Although I’m a confirmed night owl, camping out, even car camping, quickly converts me to an early riser. Without lights I usually go to bed when the sun starts to sink in the West, and when you go to bed at 6:30 it’s pretty easy to get up at 5:00 or 5:30. After all, how many hours in a sleeping bag can a man stand?
Thus, Wednesday morning I was standing near the highest point of the Steens watching sunrise, miles from the previous night’s camp site.
Although it left me with the feeling that sunrises might well be overrated, the morning sun did cast a golden glow on the highest point in the Steen Mountains:
I had never made the complete Steens’ Mountain loop, as I’d been too low on gas the first time and was told the next trip that although my Element has all-wheel drive it didn’t have high enough ground clearance to be safe on the back side. Luckily, that’s no longer true as they’ve been laying a new layer of rock and gravel down. The only tense moments on the road were when meeting huge gravel-laden trucks on the one-lane road and those should be gone shortly.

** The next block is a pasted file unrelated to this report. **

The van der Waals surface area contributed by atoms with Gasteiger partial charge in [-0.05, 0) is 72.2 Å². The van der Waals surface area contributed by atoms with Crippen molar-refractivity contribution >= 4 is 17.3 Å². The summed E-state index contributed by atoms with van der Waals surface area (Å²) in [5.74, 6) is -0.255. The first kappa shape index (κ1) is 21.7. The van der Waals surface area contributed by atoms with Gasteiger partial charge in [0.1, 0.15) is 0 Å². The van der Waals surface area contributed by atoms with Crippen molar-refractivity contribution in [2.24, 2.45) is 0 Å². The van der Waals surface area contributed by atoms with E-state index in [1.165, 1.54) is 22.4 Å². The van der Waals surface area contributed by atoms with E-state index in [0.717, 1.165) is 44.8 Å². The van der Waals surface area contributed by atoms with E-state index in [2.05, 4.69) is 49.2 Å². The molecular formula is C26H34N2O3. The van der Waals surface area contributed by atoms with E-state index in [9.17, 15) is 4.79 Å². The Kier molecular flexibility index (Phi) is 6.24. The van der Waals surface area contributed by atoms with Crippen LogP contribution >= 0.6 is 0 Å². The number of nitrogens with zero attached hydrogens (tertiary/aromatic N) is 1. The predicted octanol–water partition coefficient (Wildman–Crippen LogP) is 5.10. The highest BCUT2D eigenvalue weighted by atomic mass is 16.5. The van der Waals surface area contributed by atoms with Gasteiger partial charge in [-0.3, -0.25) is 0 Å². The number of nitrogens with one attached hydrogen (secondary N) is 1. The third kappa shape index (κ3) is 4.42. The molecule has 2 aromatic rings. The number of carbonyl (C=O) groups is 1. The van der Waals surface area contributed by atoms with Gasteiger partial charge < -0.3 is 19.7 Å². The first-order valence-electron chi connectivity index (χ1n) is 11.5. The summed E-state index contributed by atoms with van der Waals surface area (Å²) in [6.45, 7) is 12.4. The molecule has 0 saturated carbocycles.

This certainly wasn’t Mount Rainier or Mount Hood, seeming more like a high plateau than a mountaintop,
at least until you begin to drop down the other side,
revealing huge canyons.
Although I hesitated to take my eyes off the road, it was hard to ignore the stark beauty of this high desert.
I was rewarded by sighting a few of the 300 wild horses to be found here.
I even spotted a Pronghorn Antelope as I completed the loop.